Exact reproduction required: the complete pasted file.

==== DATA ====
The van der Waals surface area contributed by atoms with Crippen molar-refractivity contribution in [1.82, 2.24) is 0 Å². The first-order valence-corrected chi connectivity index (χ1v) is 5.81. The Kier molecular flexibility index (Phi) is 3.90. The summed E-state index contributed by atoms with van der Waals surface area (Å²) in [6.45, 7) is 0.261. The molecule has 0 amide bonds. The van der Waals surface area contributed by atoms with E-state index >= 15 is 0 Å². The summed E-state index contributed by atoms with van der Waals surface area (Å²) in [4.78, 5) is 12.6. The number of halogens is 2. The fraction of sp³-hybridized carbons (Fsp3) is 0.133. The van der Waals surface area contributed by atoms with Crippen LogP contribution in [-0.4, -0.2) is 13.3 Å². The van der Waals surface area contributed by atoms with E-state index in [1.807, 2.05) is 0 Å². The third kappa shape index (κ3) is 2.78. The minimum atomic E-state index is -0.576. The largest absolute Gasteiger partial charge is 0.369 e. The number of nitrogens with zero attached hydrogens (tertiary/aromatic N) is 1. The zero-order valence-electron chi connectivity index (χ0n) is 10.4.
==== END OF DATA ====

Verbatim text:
The van der Waals surface area contributed by atoms with Crippen molar-refractivity contribution in [1.82, 2.24) is 0 Å². The first-order valence-corrected chi connectivity index (χ1v) is 5.81. The Kier molecular flexibility index (Phi) is 3.90. The summed E-state index contributed by atoms with van der Waals surface area (Å²) in [6.45, 7) is 0.261. The molecule has 0 amide bonds. The van der Waals surface area contributed by atoms with E-state index >= 15 is 0 Å². The summed E-state index contributed by atoms with van der Waals surface area (Å²) in [4.78, 5) is 12.6. The number of halogens is 2. The fraction of sp³-hybridized carbons (Fsp3) is 0.133. The van der Waals surface area contributed by atoms with Crippen LogP contribution in [-0.4, -0.2) is 13.3 Å². The van der Waals surface area contributed by atoms with E-state index in [1.807, 2.05) is 0 Å². The third kappa shape index (κ3) is 2.78. The minimum atomic E-state index is -0.576. The largest absolute Gasteiger partial charge is 0.369 e. The number of nitrogens with zero attached hydrogens (tertiary/aromatic N) is 1. The zero-order valence-electron chi connectivity index (χ0n) is 10.4.